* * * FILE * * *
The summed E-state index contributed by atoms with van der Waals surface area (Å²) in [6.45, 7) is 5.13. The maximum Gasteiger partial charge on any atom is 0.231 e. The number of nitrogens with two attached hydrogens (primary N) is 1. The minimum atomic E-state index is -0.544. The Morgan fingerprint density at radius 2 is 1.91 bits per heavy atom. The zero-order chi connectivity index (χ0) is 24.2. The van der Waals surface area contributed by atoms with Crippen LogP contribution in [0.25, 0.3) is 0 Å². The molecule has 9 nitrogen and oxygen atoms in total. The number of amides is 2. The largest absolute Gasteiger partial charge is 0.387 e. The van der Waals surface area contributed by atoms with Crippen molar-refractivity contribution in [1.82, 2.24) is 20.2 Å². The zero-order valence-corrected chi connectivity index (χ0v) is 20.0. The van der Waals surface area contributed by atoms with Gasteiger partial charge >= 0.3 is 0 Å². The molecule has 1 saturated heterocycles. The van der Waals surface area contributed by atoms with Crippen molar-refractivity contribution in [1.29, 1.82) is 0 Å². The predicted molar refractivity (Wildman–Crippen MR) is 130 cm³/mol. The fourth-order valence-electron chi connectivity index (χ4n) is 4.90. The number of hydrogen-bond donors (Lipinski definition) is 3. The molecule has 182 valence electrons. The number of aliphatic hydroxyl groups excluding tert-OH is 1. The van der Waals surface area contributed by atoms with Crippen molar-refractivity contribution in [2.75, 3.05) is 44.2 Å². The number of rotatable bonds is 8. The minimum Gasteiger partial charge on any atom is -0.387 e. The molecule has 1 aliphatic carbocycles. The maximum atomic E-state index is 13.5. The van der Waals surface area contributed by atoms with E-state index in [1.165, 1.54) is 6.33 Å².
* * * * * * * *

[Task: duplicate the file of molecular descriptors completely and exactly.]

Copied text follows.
The summed E-state index contributed by atoms with van der Waals surface area (Å²) in [6.45, 7) is 5.13. The maximum Gasteiger partial charge on any atom is 0.231 e. The number of nitrogens with two attached hydrogens (primary N) is 1. The minimum atomic E-state index is -0.544. The Morgan fingerprint density at radius 2 is 1.91 bits per heavy atom. The zero-order chi connectivity index (χ0) is 24.2. The van der Waals surface area contributed by atoms with Crippen LogP contribution in [0.25, 0.3) is 0 Å². The molecule has 9 nitrogen and oxygen atoms in total. The number of amides is 2. The largest absolute Gasteiger partial charge is 0.387 e. The van der Waals surface area contributed by atoms with Crippen molar-refractivity contribution in [1.82, 2.24) is 20.2 Å². The zero-order valence-corrected chi connectivity index (χ0v) is 20.0. The van der Waals surface area contributed by atoms with Gasteiger partial charge >= 0.3 is 0 Å². The molecule has 1 saturated heterocycles. The van der Waals surface area contributed by atoms with Crippen molar-refractivity contribution in [1.29, 1.82) is 0 Å². The predicted molar refractivity (Wildman–Crippen MR) is 130 cm³/mol. The fourth-order valence-electron chi connectivity index (χ4n) is 4.90. The number of hydrogen-bond donors (Lipinski definition) is 3. The molecule has 182 valence electrons. The number of aliphatic hydroxyl groups excluding tert-OH is 1. The van der Waals surface area contributed by atoms with Crippen molar-refractivity contribution in [2.75, 3.05) is 44.2 Å². The number of rotatable bonds is 8. The minimum Gasteiger partial charge on any atom is -0.387 e. The molecule has 1 aliphatic carbocycles. The maximum atomic E-state index is 13.5. The van der Waals surface area contributed by atoms with E-state index in [1.165, 1.54) is 6.33 Å².